Learning by doing. We encourage questions and suggest volunteers have a small notebook to take notes, as everything will be very new to you and you will be on a steep learning curve during your stay here. Any projects or tasks that we engage in will require explanation and demonstration. These can range from working on the bandsaw mill to milking a goat. We cover the basics of tool use and create opportunities for skill development through the various day to day projects that we complete as part of farm / forest life.
Experiential learning also extends to your daily living. You will learn how to use and manage a composting toilet, how to cook with whole foods, and understand the importance of minimal water and energy consumption.
We also provide a forum for discussion, either in our morning meetings where we discuss projects and or systems, or during meal times where we encourage questions and discussion on a variety of topics.
We are a farm in the forest, with the wild community making up the majority of land that is accessible here at Twisted Roots Farm. Our backgrounds in outdoor programming and education provide a natural offering for us as we weave farm and forest together. We encourage volunteers to spend time in the woods, walk the property, and even try sleeping in more remote platform sites.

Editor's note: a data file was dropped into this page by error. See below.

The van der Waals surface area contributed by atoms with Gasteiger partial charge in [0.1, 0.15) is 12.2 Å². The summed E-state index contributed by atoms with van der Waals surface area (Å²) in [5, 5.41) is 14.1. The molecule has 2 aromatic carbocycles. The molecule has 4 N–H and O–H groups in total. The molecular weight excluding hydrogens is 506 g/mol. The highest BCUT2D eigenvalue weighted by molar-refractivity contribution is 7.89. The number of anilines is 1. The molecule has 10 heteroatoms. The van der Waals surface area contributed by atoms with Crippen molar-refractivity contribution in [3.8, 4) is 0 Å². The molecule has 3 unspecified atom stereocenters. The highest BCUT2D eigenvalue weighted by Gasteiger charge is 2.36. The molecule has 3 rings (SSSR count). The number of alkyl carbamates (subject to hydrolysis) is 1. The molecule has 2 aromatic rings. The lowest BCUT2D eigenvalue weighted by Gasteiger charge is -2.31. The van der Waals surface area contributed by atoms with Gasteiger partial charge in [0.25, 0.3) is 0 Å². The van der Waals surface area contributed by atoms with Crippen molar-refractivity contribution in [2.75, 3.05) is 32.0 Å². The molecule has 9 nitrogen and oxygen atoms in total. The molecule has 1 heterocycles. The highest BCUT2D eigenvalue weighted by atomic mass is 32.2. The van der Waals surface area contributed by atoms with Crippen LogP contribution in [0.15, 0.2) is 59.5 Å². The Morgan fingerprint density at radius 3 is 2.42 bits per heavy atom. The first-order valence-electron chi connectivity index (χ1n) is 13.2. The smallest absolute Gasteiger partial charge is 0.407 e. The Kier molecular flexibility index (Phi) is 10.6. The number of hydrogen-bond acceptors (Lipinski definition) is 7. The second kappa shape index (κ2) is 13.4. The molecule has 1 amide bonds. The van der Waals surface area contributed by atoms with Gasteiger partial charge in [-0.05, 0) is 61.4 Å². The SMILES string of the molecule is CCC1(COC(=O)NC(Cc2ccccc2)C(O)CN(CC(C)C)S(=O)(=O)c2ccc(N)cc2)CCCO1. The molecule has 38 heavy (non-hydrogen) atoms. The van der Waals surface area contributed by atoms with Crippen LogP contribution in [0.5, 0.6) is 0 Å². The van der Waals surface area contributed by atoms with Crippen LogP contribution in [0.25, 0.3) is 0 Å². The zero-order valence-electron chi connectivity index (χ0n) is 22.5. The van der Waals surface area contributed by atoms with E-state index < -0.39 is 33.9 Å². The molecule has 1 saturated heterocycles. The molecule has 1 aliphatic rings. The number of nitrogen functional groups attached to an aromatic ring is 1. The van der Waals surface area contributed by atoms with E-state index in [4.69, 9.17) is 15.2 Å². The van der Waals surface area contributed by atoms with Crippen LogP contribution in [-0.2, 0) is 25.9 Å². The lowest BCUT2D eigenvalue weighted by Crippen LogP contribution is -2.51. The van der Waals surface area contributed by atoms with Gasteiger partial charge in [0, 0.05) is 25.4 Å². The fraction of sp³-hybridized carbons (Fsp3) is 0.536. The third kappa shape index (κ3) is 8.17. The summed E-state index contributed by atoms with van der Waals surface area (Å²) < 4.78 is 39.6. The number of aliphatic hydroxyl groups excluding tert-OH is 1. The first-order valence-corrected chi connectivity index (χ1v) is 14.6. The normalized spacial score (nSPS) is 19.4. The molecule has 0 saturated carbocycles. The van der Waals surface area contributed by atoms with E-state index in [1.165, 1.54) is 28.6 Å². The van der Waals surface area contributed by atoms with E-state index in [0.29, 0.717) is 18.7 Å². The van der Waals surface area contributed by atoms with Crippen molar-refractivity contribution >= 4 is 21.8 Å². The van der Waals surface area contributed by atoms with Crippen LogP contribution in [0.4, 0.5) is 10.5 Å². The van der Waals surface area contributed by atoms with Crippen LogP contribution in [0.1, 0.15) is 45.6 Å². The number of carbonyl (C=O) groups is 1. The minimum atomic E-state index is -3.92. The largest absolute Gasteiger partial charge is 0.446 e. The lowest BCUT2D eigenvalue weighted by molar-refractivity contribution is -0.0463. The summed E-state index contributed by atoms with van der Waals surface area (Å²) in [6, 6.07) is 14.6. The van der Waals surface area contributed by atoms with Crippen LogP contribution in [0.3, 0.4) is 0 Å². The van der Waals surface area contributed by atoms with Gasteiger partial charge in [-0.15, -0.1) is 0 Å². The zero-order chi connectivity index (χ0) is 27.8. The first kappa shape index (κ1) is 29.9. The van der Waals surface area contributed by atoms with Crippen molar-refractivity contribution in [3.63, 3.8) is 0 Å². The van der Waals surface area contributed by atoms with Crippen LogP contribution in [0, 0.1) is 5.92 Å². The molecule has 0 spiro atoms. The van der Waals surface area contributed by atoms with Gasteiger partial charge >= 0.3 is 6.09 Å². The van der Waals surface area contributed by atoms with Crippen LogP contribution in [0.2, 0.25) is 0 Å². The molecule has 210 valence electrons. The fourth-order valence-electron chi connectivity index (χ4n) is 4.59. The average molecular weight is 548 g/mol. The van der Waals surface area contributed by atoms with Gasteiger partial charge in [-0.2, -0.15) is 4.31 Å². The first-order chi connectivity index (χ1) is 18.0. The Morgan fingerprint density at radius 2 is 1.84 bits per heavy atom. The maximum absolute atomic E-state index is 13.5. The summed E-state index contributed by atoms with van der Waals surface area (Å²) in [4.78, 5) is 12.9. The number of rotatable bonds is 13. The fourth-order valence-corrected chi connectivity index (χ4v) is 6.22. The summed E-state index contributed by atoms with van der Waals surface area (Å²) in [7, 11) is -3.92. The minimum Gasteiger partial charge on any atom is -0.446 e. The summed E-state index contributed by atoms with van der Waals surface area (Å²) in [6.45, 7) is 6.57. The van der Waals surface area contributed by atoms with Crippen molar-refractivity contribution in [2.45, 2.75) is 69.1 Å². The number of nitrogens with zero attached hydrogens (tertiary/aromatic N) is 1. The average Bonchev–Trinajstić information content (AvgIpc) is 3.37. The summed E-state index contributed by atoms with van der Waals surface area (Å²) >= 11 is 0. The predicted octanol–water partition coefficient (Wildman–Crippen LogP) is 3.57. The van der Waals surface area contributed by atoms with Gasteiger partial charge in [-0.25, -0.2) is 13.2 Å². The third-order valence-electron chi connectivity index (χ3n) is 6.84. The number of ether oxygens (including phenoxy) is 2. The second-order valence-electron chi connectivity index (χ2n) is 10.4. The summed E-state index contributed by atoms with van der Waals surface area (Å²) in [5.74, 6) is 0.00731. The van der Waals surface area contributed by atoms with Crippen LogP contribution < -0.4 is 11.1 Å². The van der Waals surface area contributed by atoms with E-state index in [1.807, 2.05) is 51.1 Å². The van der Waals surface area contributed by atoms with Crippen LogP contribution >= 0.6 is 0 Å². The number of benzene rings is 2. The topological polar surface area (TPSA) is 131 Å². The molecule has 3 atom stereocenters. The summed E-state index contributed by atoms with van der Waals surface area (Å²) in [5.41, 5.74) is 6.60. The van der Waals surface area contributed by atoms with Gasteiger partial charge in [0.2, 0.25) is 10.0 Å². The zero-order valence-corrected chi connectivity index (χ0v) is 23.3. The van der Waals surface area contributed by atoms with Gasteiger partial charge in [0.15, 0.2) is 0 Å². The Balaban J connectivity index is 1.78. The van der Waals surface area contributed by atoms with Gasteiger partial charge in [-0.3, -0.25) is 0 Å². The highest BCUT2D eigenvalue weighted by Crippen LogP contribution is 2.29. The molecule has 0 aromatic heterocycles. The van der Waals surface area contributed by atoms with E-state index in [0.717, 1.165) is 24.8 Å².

Nature-based Mentoring and Reflection
During your time here, our hope is that as you learn and tend to life on the farm, and be curious about the wild community that we are immersed in. Our approach is to offer ways to interact with the more-than-human community and from those interactions, we reflect what we hear which can provide powerful insights, metaphors, and imagery into aspects of your life that you may not have seen before. This is the power of spending mindful time in nature. Our work is based on various schools of thought, rooted in depth psychology. We resonate and have studied with the Animas Valley Institute, and use many nature-based practices developed by them.
As a core practice, we offer you to find a place on the property that you can visit each day, a sit spot, to observe and be in relationship with the wild community. From these interactions we begin to hear a story emerge and can offer other ways to explore these narratives within the wild community.
For more information on some of these nature-based philosophies, we recommend some of the following readings and websites:
- Animas Valley Institute, Bill Plotkin, Book: Soul Craft / Nature and the Human Soul / Wild Mind
- Martin Prechtel, Flowering Mountain, Book: The Unlikely Peace at Cuchamaquic
- Stephen Buhner, Plant Intelligence and the Imaginary Realm
The learning also extends into the areas of community interaction and relationship building. You will be working hard and living with folks you would not have known prior to your arrival. Communication is very important. As a part of your time here, we introduce volunteers to Way of Council, which is a talking circle format that we use. This practice provides the space for active listening as well as a way to express ourselves in a supportive environment. For more information on council, you can visit the Ojai Foundation website or check out the book “The Way of Council” by Jack Zimmerman and Virginia Coyle.
A Week in Detail
Participants arrive between 6:00 pm and 8:00 pm.